And in Wales, all colleges and secondary schools moved to online learning this week in an effort to reduce Covid transmission.

After months of teaching what are often highly practical, hands-on subjects remotely, many college teachers have learned lessons that they feel can benefit others looking to improve their online offering. And while the plans to roll out a Covid-19 vaccine means that there could soon be some return to normality, it remains to be seen what the rest of this academic year will look like. That means that understanding what works best for remote learning in FE is still crucial.

As colleges continue to pick their way through this most uncertain of years, we asked staff from four colleges to share the keys to their success when it comes to remote learning - whether that means giving lecturers more freedom, creating bespoke apps or simply recognising that staying in your pyjamas is not always a bad thing.

Julia Belgutay is head of FE at Tes

'It's like they are there - they can really see what I am doing'

Sarah Sutherland and Frank To, lecturers at Inverness College UHI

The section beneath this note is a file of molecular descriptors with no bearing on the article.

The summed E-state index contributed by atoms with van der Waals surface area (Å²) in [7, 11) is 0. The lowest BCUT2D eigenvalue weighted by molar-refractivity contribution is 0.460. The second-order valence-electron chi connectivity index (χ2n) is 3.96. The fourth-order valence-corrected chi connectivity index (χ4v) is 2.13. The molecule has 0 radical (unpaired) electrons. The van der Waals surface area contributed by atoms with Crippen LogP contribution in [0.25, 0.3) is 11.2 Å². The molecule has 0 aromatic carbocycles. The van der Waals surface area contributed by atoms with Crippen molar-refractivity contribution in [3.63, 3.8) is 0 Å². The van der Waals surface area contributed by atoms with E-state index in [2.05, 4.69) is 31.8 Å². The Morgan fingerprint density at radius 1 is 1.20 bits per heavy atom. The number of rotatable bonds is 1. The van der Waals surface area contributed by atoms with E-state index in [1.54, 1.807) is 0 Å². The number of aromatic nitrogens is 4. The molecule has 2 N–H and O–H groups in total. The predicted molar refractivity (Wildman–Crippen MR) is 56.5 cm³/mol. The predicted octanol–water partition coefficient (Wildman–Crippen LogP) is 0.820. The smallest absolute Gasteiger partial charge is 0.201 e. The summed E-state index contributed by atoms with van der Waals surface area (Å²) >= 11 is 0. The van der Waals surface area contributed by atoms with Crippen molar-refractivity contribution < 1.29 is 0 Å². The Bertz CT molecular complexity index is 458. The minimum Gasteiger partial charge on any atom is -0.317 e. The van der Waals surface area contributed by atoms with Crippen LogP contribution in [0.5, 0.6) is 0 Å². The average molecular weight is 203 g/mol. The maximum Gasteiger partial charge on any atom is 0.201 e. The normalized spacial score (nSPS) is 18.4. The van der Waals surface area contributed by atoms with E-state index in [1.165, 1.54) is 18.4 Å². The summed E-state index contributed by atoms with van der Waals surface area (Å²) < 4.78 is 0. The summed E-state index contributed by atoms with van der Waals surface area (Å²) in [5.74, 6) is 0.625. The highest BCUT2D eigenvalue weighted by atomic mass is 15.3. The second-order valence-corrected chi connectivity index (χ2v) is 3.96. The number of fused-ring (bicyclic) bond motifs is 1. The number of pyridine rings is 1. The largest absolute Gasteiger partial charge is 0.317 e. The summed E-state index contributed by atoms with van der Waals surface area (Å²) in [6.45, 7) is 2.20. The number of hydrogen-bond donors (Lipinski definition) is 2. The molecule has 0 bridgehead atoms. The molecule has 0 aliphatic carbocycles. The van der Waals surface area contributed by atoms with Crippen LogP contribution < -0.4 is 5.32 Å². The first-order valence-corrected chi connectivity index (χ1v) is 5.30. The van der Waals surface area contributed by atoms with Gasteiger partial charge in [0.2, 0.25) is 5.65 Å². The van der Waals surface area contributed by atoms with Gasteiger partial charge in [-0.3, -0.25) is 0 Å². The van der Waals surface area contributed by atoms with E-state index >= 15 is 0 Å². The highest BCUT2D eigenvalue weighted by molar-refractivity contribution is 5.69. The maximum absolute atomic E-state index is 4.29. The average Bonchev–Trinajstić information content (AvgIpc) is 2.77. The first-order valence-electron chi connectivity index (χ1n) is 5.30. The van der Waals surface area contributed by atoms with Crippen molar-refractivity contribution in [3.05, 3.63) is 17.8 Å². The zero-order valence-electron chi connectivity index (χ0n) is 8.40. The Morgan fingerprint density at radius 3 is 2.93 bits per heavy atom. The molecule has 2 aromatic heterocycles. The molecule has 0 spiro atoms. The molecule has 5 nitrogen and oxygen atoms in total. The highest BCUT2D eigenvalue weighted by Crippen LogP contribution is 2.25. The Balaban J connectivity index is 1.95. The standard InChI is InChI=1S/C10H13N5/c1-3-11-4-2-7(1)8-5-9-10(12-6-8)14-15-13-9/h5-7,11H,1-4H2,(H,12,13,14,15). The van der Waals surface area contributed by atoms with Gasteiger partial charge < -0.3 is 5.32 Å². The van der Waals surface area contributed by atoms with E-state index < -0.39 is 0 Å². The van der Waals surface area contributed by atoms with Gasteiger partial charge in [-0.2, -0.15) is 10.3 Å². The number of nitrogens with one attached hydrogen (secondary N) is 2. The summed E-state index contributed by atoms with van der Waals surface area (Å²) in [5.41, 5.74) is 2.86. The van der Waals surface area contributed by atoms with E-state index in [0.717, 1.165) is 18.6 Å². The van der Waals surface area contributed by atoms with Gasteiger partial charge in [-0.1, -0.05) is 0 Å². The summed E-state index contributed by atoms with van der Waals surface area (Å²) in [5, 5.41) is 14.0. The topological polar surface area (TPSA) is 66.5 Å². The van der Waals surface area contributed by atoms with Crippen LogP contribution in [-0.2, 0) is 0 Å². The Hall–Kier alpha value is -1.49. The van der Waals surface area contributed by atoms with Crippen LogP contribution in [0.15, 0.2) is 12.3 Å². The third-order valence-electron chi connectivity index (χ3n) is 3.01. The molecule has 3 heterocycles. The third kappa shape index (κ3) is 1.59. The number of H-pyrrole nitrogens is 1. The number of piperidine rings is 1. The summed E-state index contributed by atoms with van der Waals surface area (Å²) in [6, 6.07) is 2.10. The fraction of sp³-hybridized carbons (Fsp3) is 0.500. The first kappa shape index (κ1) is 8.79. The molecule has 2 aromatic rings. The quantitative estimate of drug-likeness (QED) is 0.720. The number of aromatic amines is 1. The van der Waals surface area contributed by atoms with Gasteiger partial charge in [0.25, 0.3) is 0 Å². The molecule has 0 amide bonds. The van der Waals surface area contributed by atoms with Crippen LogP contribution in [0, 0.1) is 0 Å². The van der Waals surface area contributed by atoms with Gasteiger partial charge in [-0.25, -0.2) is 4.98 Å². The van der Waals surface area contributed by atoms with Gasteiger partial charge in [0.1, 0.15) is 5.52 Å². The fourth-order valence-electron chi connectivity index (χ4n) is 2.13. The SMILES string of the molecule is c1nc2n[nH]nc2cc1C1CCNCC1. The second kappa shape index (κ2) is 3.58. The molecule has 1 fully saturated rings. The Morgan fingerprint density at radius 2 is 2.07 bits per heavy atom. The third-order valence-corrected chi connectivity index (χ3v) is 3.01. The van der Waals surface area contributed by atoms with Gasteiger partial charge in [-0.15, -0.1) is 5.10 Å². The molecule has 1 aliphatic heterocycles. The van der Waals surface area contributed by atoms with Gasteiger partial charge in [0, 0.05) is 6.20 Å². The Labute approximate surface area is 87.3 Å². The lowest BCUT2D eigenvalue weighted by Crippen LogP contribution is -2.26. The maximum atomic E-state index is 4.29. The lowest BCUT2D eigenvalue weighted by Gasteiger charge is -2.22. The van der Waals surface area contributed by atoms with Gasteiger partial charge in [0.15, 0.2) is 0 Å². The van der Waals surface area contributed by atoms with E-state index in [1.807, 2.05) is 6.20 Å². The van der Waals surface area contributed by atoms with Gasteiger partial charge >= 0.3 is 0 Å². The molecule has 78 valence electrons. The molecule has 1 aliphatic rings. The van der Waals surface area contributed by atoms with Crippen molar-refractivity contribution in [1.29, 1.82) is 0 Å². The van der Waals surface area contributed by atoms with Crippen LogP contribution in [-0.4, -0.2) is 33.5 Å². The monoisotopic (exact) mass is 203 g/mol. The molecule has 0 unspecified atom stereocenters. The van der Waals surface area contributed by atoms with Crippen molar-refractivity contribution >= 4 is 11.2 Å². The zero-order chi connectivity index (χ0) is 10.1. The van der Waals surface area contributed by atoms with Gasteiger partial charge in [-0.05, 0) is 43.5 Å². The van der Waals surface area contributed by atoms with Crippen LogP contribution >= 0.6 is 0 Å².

For Sutherland and To, the key to successfully delivering education to their students during the pandemic has been identifying innovative ways of connecting with them through technology. To, a contemporary art practice lecturer at the college, has created his own makeshift art studio to deliver art lessons online.

Using a number of devices, such as cameras and his phone, he delivers the practical elements of his art classes in a way that means students can change perspective and watch him work from different angles.

"Using Webex [video-conferencing software], I can work on multiple devices that are connected, so the students can see me doing practical demonstrations from different angles," he says. "It is like they are there. They can really see what I am doing.